Bess looks very uncomfortable and says she knows Paul hates her because she is doing everything he told her not to. Paul asks how Oliver is handling it. She says he is handling it very badly, that if nothing else Oliver has learned to express his anger. She tells Paul she had been certain Paul would be on her side in the beginning. She says when she cam to pick up the turtle she saw he was alone so she thought Paul would be sympathetic. Paul tells her his job was to advocate for Oliver. Bess reminds him of the warning on planes that the parent should use the oxygen first. Paul says she needs to attend to Oliver now.
She rather bitterly says she had Oliver in the first place because she didn't know what to do when she graduated. Then spent 12 years focused only on him to discover she does not want to be in that life any longer. Bess tells Paul that Oliver told her he is happier with Paul than with Bess or Luke, that he wanted to live with Paul. She tells Paul that he was Oliver's best friend and she is taking him away and he will never forgive her for that. Luke arrives unexpectedly.
Paul in his kitchen when the phone rings. It is April asking to come in for a last session.
They start in silence. April complains that her hat itches and that it looks ridiculous. She says Daniel gave it to her. She let her mother tell him because she was afraid he wouldn't react. She tells Paul that the tests show that the mass behind her spine is shrinking. Paul says he is relieved for her and asks how she feels. She says she doesn't know.
Paul asks if she was surprised by the results. She asks if he is alone there, where are his children. He says they live with their mother. Then she tells him that Kyle and Sienna broke up and that he gave her a necklace to a wishbone. She is cynical about this, says it is too late because she is gone, that the girl he loved is gone, doesn't exist anymore even if she goes into remission because she will always have to tell people she has had cancer. She tells him she is repulsed by the idea of sex and thinks that part of her that wanted it is gone. Paul tells her that she is involved in recovering and desire will come back. She says he is right.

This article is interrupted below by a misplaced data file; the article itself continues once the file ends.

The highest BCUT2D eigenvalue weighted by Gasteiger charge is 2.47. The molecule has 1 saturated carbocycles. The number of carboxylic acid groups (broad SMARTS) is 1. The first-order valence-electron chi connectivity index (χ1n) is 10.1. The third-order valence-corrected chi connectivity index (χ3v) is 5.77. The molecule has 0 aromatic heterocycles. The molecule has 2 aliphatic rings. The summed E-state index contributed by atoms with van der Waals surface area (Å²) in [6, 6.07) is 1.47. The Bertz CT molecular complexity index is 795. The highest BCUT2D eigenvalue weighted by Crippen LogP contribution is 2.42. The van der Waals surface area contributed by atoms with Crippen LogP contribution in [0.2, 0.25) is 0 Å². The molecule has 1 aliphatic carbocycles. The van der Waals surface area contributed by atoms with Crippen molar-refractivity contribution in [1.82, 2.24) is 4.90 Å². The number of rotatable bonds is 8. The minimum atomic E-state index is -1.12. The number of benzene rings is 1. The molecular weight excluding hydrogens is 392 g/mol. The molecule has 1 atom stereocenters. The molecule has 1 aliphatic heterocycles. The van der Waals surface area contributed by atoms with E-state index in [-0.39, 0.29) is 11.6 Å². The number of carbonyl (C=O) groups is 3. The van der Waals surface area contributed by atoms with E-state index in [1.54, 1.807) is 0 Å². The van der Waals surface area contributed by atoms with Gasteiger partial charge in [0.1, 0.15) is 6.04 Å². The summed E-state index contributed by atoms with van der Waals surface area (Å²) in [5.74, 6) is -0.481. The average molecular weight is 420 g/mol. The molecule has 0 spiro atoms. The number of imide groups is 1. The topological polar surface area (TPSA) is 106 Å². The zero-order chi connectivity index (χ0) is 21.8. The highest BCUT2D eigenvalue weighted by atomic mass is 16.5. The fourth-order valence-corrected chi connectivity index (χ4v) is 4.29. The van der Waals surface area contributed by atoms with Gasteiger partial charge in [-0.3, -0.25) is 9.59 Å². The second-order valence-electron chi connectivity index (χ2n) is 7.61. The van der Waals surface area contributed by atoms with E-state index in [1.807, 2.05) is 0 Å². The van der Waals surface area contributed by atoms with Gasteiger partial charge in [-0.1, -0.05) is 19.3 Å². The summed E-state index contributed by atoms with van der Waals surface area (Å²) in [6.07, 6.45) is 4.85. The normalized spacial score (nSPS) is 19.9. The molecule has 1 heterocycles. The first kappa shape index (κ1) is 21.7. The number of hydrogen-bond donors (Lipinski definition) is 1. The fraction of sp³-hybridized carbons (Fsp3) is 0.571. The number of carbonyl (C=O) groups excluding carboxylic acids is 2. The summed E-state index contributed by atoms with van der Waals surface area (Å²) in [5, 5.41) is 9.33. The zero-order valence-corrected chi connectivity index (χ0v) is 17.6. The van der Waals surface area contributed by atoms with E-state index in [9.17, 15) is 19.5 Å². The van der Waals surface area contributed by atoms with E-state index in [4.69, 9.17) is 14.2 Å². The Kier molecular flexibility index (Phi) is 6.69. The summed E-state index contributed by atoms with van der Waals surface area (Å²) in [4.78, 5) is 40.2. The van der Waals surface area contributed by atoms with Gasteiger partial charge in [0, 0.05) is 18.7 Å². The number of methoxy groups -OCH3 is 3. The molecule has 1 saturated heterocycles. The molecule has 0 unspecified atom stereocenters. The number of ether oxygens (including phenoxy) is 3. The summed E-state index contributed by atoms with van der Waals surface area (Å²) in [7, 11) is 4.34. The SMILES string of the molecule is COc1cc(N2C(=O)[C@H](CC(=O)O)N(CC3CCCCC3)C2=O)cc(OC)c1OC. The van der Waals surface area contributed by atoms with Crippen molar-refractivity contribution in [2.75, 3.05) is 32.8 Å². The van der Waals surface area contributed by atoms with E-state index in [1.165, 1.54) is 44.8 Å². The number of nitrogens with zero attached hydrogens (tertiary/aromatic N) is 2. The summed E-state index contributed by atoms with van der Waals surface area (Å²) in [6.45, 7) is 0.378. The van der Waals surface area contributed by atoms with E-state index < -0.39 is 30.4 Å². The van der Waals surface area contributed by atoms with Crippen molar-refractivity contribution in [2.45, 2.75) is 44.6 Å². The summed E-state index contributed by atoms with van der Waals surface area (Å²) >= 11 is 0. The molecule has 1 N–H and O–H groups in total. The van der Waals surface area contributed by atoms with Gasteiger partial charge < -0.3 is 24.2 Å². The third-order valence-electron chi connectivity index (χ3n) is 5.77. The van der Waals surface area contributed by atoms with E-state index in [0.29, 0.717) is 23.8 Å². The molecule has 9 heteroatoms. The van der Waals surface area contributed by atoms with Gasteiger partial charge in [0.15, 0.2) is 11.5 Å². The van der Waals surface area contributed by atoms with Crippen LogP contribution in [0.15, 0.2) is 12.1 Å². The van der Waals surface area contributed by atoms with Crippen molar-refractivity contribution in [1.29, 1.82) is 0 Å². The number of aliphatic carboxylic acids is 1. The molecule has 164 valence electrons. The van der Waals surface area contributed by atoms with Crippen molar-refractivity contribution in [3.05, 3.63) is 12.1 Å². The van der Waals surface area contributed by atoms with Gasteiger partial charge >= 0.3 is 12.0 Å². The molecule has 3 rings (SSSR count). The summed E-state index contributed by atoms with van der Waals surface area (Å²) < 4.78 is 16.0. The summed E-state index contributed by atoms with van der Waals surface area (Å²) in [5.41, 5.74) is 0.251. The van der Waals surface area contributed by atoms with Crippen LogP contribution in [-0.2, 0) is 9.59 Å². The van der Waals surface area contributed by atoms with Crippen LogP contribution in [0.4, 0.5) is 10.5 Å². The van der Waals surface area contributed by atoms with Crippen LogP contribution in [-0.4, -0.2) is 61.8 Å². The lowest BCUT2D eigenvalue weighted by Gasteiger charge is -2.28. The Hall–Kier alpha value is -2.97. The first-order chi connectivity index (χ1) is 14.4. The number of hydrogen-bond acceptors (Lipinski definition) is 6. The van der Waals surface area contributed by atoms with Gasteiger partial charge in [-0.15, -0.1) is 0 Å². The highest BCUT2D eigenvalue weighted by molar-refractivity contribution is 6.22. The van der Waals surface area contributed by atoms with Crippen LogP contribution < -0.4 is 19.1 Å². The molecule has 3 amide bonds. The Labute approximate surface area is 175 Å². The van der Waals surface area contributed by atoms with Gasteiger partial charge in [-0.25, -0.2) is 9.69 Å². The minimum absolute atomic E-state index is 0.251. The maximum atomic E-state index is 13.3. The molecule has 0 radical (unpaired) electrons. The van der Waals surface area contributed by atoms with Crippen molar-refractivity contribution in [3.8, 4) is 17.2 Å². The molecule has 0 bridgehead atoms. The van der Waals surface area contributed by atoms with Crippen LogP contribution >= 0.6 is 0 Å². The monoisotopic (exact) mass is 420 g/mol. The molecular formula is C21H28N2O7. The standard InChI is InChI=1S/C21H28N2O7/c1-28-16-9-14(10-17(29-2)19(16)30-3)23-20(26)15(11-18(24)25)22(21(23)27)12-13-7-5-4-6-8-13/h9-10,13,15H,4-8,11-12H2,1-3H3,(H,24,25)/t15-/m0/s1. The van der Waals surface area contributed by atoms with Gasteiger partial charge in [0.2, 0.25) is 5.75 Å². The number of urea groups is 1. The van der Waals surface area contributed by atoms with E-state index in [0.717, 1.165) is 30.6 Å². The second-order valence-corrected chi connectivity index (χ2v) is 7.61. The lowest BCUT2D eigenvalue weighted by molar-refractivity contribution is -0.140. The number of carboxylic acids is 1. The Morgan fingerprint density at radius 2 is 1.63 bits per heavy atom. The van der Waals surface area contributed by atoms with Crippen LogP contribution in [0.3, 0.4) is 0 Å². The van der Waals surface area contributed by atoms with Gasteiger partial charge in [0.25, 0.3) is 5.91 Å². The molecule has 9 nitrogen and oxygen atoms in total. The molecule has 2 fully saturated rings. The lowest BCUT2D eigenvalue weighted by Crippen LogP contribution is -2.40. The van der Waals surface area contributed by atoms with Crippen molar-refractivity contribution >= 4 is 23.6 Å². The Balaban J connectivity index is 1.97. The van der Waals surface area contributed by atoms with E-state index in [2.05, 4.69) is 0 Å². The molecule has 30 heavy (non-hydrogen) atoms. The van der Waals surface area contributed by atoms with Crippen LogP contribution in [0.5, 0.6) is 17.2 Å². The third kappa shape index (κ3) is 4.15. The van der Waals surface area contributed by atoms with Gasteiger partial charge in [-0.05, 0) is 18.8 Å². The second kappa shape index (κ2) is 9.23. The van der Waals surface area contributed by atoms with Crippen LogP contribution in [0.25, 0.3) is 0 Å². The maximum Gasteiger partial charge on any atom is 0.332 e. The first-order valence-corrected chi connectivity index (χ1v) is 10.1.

Mia arrives and Paul greets her. She is quiet, appears very collected and professional. Paul asks if she got his message. She says she did. She says she hit bottom at the end of the last session and then it got worse. Then she says she has decided she is stopping therapy.
She tells Paul she appreciates what he has done but she thinks there is something wrong if every time one goes to the doctor one feels worse. Paul asks if she expects him to persuade her to stay. Mia guesses he is angry with her for wanting to leave. Paul says the last thing he wants is to keep her there and make her feel worse.
She tells Paul she called her father and asked all the questions about her childhood. Her father got angry and turned it on her and attacked her and told her everything was her fault. Then he left saying he didn't want to talk with her again. She says thanks to therapy she has lost her father. Paul points out that she lost the version of her father she thought she had. Mia believes Paul wants her to lose everything and be shattered. Paul suggests to her that losing the fantasy of her father could open the possibility of moving on and having a good relationship. Mia wants none of it. So Paul suggests they take the remainder of the session to wrap things up.
"It's not about you, Paul. They're human beings. They're struggling with profound problems. If only you could find courage to sit with the fact that what we do is hard, and sometimes it makes you feel like an idiot. It's a humbling profession, and if you lack anything as a therapist, it's humility." -Gina
This week is when all the chickens have come home to roost for Paul, when he hits the wall of not being able to make anyone better or happier or be in less pain. Paul would do well to heed what Gina said to him or as Jung put it:
"The principle aim of psychotherapy is not to transport one to an impossible state of happiness, but to help (the client) acquire steadfastness and patience in the face of suffering. " (Jung, CW, V. 16, p.81)
This is not a message most people want to hear. It is tough to accept that suffering is part of life, that it is meaningful and unavoidable. It is hard for patients and often hard for therapists as well to stay with what is painful, to resist the urge to dart away into what is more comfortable, soothing, or easy. This way of understanding therapy also flies in the face of a feel-good orientation which seems to dominate American culture. We want to medicate, meditate or otherwise eliminate suffering, not face into it, sit in it and explore its meaning.